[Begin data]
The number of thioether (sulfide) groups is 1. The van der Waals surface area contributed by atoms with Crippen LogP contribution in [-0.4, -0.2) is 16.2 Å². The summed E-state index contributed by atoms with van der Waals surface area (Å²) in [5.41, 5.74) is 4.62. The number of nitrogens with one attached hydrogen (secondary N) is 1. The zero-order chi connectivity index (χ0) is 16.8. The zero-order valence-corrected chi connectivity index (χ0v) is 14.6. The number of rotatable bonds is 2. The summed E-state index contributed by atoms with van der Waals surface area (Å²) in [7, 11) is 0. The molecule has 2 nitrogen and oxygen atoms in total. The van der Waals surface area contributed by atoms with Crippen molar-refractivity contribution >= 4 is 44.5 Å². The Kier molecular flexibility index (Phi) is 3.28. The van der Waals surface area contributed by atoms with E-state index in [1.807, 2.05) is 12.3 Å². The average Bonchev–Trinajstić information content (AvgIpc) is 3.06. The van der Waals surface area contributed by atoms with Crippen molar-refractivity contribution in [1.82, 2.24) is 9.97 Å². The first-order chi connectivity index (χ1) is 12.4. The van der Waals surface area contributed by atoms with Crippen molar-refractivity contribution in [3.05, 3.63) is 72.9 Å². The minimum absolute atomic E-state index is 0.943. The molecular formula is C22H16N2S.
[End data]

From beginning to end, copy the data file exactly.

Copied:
The number of thioether (sulfide) groups is 1. The van der Waals surface area contributed by atoms with Crippen LogP contribution in [-0.4, -0.2) is 16.2 Å². The summed E-state index contributed by atoms with van der Waals surface area (Å²) in [5.41, 5.74) is 4.62. The number of nitrogens with one attached hydrogen (secondary N) is 1. The zero-order chi connectivity index (χ0) is 16.8. The zero-order valence-corrected chi connectivity index (χ0v) is 14.6. The number of rotatable bonds is 2. The summed E-state index contributed by atoms with van der Waals surface area (Å²) in [7, 11) is 0. The molecule has 2 nitrogen and oxygen atoms in total. The van der Waals surface area contributed by atoms with Crippen molar-refractivity contribution >= 4 is 44.5 Å². The Kier molecular flexibility index (Phi) is 3.28. The van der Waals surface area contributed by atoms with E-state index in [1.807, 2.05) is 12.3 Å². The average Bonchev–Trinajstić information content (AvgIpc) is 3.06. The van der Waals surface area contributed by atoms with Crippen molar-refractivity contribution in [1.82, 2.24) is 9.97 Å². The first-order chi connectivity index (χ1) is 12.4. The van der Waals surface area contributed by atoms with Crippen molar-refractivity contribution in [3.05, 3.63) is 72.9 Å². The minimum absolute atomic E-state index is 0.943. The molecular formula is C22H16N2S.